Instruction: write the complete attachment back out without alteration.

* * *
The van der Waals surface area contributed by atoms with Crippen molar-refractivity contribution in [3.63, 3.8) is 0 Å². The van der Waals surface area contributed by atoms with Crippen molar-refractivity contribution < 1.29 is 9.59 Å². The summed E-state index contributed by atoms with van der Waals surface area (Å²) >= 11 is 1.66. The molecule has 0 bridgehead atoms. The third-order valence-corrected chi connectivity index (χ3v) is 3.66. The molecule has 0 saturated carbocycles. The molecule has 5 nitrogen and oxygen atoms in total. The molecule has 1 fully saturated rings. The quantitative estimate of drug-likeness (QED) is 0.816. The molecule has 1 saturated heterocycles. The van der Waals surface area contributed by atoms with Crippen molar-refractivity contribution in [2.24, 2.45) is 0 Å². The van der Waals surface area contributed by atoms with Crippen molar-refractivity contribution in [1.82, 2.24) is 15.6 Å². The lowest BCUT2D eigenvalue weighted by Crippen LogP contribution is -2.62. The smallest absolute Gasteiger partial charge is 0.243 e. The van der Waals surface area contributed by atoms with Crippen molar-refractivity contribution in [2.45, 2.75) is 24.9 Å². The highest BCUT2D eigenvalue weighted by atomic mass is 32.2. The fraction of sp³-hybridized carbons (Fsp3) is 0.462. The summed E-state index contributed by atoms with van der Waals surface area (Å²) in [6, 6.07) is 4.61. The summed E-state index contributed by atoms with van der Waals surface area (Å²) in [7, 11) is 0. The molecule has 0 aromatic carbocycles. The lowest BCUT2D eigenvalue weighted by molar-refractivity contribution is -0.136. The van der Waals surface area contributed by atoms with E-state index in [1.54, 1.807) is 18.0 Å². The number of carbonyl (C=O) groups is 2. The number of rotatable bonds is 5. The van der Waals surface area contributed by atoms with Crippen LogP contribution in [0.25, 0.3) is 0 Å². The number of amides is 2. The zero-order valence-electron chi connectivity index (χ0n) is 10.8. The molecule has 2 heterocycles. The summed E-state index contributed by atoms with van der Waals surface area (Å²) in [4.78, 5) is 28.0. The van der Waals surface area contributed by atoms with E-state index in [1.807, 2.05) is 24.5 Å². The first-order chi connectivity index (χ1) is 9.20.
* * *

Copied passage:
The van der Waals surface area contributed by atoms with Crippen molar-refractivity contribution in [3.63, 3.8) is 0 Å². The van der Waals surface area contributed by atoms with Crippen molar-refractivity contribution < 1.29 is 9.59 Å². The summed E-state index contributed by atoms with van der Waals surface area (Å²) >= 11 is 1.66. The molecule has 0 bridgehead atoms. The third-order valence-corrected chi connectivity index (χ3v) is 3.66. The molecule has 0 saturated carbocycles. The molecule has 5 nitrogen and oxygen atoms in total. The molecule has 1 fully saturated rings. The quantitative estimate of drug-likeness (QED) is 0.816. The molecule has 1 saturated heterocycles. The van der Waals surface area contributed by atoms with Crippen molar-refractivity contribution in [2.24, 2.45) is 0 Å². The van der Waals surface area contributed by atoms with Crippen molar-refractivity contribution in [1.82, 2.24) is 15.6 Å². The lowest BCUT2D eigenvalue weighted by Crippen LogP contribution is -2.62. The smallest absolute Gasteiger partial charge is 0.243 e. The van der Waals surface area contributed by atoms with Crippen molar-refractivity contribution in [2.45, 2.75) is 24.9 Å². The highest BCUT2D eigenvalue weighted by atomic mass is 32.2. The fraction of sp³-hybridized carbons (Fsp3) is 0.462. The summed E-state index contributed by atoms with van der Waals surface area (Å²) in [6, 6.07) is 4.61. The summed E-state index contributed by atoms with van der Waals surface area (Å²) in [7, 11) is 0. The molecule has 0 aromatic carbocycles. The lowest BCUT2D eigenvalue weighted by molar-refractivity contribution is -0.136. The van der Waals surface area contributed by atoms with E-state index in [1.54, 1.807) is 18.0 Å². The number of carbonyl (C=O) groups is 2. The number of rotatable bonds is 5. The van der Waals surface area contributed by atoms with Crippen LogP contribution in [0.25, 0.3) is 0 Å². The number of amides is 2. The zero-order valence-electron chi connectivity index (χ0n) is 10.8. The molecule has 2 heterocycles. The summed E-state index contributed by atoms with van der Waals surface area (Å²) in [4.78, 5) is 28.0. The van der Waals surface area contributed by atoms with E-state index in [1.807, 2.05) is 24.5 Å². The first-order chi connectivity index (χ1) is 9.20.